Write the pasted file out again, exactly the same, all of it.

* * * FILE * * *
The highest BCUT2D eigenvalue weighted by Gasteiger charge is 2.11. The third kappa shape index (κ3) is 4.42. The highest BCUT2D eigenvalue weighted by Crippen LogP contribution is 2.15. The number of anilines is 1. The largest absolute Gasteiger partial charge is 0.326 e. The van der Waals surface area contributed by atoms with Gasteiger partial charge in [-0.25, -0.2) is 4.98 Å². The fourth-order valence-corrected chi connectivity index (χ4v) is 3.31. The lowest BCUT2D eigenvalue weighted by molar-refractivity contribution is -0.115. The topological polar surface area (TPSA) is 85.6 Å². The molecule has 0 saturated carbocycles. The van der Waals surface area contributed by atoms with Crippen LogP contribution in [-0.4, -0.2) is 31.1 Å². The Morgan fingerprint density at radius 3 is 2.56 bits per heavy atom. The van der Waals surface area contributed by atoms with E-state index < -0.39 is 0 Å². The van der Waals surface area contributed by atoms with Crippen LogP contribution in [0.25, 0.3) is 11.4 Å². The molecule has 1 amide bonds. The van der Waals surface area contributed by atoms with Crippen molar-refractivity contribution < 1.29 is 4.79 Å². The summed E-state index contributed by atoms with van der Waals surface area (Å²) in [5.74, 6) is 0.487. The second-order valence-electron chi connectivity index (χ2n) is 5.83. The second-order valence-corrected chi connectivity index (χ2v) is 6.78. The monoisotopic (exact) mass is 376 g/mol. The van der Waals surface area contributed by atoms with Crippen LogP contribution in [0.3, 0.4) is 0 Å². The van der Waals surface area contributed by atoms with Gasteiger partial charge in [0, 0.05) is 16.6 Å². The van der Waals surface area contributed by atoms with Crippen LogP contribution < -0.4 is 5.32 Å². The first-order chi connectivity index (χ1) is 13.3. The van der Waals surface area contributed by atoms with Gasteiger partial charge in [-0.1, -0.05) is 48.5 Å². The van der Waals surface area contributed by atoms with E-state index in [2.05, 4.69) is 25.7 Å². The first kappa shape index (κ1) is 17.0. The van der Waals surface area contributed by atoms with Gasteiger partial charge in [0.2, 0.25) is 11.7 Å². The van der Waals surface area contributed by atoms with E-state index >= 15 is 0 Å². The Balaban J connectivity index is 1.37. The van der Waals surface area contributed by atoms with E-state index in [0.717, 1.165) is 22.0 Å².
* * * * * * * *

The highest BCUT2D eigenvalue weighted by Gasteiger charge is 2.11. The third kappa shape index (κ3) is 4.42. The highest BCUT2D eigenvalue weighted by Crippen LogP contribution is 2.15. The number of anilines is 1. The largest absolute Gasteiger partial charge is 0.326 e. The van der Waals surface area contributed by atoms with Gasteiger partial charge in [-0.25, -0.2) is 4.98 Å². The fourth-order valence-corrected chi connectivity index (χ4v) is 3.31. The lowest BCUT2D eigenvalue weighted by molar-refractivity contribution is -0.115. The topological polar surface area (TPSA) is 85.6 Å². The molecule has 0 saturated carbocycles. The van der Waals surface area contributed by atoms with Crippen LogP contribution in [-0.4, -0.2) is 31.1 Å². The Morgan fingerprint density at radius 3 is 2.56 bits per heavy atom. The van der Waals surface area contributed by atoms with E-state index < -0.39 is 0 Å². The van der Waals surface area contributed by atoms with Crippen LogP contribution in [0.25, 0.3) is 11.4 Å². The molecule has 1 amide bonds. The van der Waals surface area contributed by atoms with Crippen molar-refractivity contribution < 1.29 is 4.79 Å². The summed E-state index contributed by atoms with van der Waals surface area (Å²) in [5.74, 6) is 0.487. The second-order valence-electron chi connectivity index (χ2n) is 5.83. The second-order valence-corrected chi connectivity index (χ2v) is 6.78. The monoisotopic (exact) mass is 376 g/mol. The van der Waals surface area contributed by atoms with Crippen LogP contribution in [0.3, 0.4) is 0 Å². The van der Waals surface area contributed by atoms with Gasteiger partial charge in [0, 0.05) is 16.6 Å². The van der Waals surface area contributed by atoms with Crippen LogP contribution < -0.4 is 5.32 Å². The first-order chi connectivity index (χ1) is 13.3. The van der Waals surface area contributed by atoms with Gasteiger partial charge in [-0.1, -0.05) is 48.5 Å². The van der Waals surface area contributed by atoms with E-state index in [2.05, 4.69) is 25.7 Å². The first kappa shape index (κ1) is 17.0. The van der Waals surface area contributed by atoms with Gasteiger partial charge in [0.2, 0.25) is 11.7 Å². The van der Waals surface area contributed by atoms with E-state index >= 15 is 0 Å². The Balaban J connectivity index is 1.37. The van der Waals surface area contributed by atoms with E-state index in [0.717, 1.165) is 22.0 Å².